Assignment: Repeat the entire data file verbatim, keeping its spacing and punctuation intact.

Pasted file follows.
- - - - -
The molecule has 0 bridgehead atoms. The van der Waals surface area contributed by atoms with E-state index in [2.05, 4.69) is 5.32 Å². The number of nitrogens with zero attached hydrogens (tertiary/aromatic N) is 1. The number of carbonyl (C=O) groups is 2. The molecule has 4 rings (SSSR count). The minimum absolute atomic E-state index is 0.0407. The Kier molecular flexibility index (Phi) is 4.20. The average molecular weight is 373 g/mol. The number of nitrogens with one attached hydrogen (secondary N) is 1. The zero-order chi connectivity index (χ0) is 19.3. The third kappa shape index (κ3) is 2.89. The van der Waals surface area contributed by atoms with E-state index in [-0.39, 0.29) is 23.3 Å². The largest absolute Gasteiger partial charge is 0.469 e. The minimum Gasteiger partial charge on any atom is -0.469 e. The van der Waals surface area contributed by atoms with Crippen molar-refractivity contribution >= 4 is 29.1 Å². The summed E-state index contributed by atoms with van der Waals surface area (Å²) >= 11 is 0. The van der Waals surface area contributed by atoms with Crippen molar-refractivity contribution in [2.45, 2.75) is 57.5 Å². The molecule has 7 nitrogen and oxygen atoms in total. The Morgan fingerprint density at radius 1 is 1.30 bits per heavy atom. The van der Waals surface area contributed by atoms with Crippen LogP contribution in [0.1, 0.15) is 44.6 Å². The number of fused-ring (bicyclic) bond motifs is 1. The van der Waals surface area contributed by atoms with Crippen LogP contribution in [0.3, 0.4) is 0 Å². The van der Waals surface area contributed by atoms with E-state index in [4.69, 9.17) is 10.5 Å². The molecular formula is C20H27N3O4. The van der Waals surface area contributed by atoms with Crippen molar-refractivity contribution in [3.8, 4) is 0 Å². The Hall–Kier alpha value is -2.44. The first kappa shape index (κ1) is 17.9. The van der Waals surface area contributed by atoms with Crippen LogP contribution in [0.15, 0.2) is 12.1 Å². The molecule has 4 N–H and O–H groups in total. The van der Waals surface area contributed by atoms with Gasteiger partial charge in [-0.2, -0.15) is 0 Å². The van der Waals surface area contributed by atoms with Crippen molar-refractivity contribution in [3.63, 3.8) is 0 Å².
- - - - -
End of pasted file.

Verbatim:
The molecule has 0 bridgehead atoms. The van der Waals surface area contributed by atoms with E-state index in [2.05, 4.69) is 5.32 Å². The number of nitrogens with zero attached hydrogens (tertiary/aromatic N) is 1. The number of carbonyl (C=O) groups is 2. The molecule has 4 rings (SSSR count). The minimum absolute atomic E-state index is 0.0407. The Kier molecular flexibility index (Phi) is 4.20. The average molecular weight is 373 g/mol. The number of nitrogens with one attached hydrogen (secondary N) is 1. The zero-order chi connectivity index (χ0) is 19.3. The third kappa shape index (κ3) is 2.89. The van der Waals surface area contributed by atoms with E-state index in [-0.39, 0.29) is 23.3 Å². The largest absolute Gasteiger partial charge is 0.469 e. The minimum Gasteiger partial charge on any atom is -0.469 e. The van der Waals surface area contributed by atoms with Crippen molar-refractivity contribution >= 4 is 29.1 Å². The summed E-state index contributed by atoms with van der Waals surface area (Å²) >= 11 is 0. The van der Waals surface area contributed by atoms with Crippen molar-refractivity contribution in [2.45, 2.75) is 57.5 Å². The molecule has 7 nitrogen and oxygen atoms in total. The Morgan fingerprint density at radius 1 is 1.30 bits per heavy atom. The van der Waals surface area contributed by atoms with Crippen LogP contribution in [0.1, 0.15) is 44.6 Å². The number of fused-ring (bicyclic) bond motifs is 1. The van der Waals surface area contributed by atoms with Crippen LogP contribution in [0.3, 0.4) is 0 Å². The van der Waals surface area contributed by atoms with E-state index in [4.69, 9.17) is 10.5 Å². The molecular formula is C20H27N3O4. The van der Waals surface area contributed by atoms with Crippen molar-refractivity contribution in [3.8, 4) is 0 Å². The Hall–Kier alpha value is -2.44. The first kappa shape index (κ1) is 17.9. The van der Waals surface area contributed by atoms with Crippen LogP contribution in [0.15, 0.2) is 12.1 Å². The molecule has 4 N–H and O–H groups in total. The van der Waals surface area contributed by atoms with Gasteiger partial charge in [-0.2, -0.15) is 0 Å². The van der Waals surface area contributed by atoms with Crippen molar-refractivity contribution in [3.63, 3.8) is 0 Å².